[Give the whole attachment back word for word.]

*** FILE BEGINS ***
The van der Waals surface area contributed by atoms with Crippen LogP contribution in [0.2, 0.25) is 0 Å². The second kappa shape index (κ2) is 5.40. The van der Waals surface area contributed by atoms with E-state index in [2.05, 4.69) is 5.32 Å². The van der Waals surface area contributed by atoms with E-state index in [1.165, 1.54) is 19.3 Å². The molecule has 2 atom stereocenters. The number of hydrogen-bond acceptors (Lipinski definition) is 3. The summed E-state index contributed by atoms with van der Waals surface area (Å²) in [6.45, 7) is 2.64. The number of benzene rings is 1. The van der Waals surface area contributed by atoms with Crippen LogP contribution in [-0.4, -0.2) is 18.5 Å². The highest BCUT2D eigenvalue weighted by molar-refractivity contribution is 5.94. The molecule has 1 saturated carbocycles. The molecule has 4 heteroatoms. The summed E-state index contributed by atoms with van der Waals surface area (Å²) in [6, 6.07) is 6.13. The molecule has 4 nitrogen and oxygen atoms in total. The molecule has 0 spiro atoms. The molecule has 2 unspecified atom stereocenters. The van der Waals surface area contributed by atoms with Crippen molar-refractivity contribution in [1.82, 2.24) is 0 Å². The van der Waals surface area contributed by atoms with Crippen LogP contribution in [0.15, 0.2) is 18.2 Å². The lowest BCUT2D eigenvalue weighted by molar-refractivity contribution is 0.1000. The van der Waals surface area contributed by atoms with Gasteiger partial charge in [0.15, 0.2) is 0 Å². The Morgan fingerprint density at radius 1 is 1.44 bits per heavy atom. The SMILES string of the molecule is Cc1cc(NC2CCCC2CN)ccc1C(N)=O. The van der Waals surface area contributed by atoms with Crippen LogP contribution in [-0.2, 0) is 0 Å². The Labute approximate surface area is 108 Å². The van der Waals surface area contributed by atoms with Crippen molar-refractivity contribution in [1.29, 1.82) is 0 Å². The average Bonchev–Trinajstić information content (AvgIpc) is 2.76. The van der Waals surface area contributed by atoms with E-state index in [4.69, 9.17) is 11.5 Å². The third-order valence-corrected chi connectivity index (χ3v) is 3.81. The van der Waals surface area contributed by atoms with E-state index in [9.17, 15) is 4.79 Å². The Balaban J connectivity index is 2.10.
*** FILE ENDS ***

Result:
The van der Waals surface area contributed by atoms with Crippen LogP contribution in [0.2, 0.25) is 0 Å². The second kappa shape index (κ2) is 5.40. The van der Waals surface area contributed by atoms with E-state index in [2.05, 4.69) is 5.32 Å². The van der Waals surface area contributed by atoms with E-state index in [1.165, 1.54) is 19.3 Å². The molecule has 2 atom stereocenters. The number of hydrogen-bond acceptors (Lipinski definition) is 3. The summed E-state index contributed by atoms with van der Waals surface area (Å²) in [6.45, 7) is 2.64. The number of benzene rings is 1. The van der Waals surface area contributed by atoms with Crippen LogP contribution in [-0.4, -0.2) is 18.5 Å². The highest BCUT2D eigenvalue weighted by molar-refractivity contribution is 5.94. The molecule has 1 saturated carbocycles. The molecule has 4 heteroatoms. The summed E-state index contributed by atoms with van der Waals surface area (Å²) in [6, 6.07) is 6.13. The molecule has 4 nitrogen and oxygen atoms in total. The molecule has 0 spiro atoms. The molecule has 2 unspecified atom stereocenters. The van der Waals surface area contributed by atoms with Crippen molar-refractivity contribution in [1.82, 2.24) is 0 Å². The van der Waals surface area contributed by atoms with Crippen LogP contribution in [0.15, 0.2) is 18.2 Å². The lowest BCUT2D eigenvalue weighted by molar-refractivity contribution is 0.1000. The van der Waals surface area contributed by atoms with Gasteiger partial charge in [0.15, 0.2) is 0 Å². The Morgan fingerprint density at radius 1 is 1.44 bits per heavy atom. The SMILES string of the molecule is Cc1cc(NC2CCCC2CN)ccc1C(N)=O. The van der Waals surface area contributed by atoms with Crippen LogP contribution in [-0.2, 0) is 0 Å². The Labute approximate surface area is 108 Å². The van der Waals surface area contributed by atoms with Crippen molar-refractivity contribution in [1.29, 1.82) is 0 Å². The average Bonchev–Trinajstić information content (AvgIpc) is 2.76. The van der Waals surface area contributed by atoms with E-state index in [4.69, 9.17) is 11.5 Å². The third-order valence-corrected chi connectivity index (χ3v) is 3.81. The van der Waals surface area contributed by atoms with E-state index in [9.17, 15) is 4.79 Å². The Balaban J connectivity index is 2.10.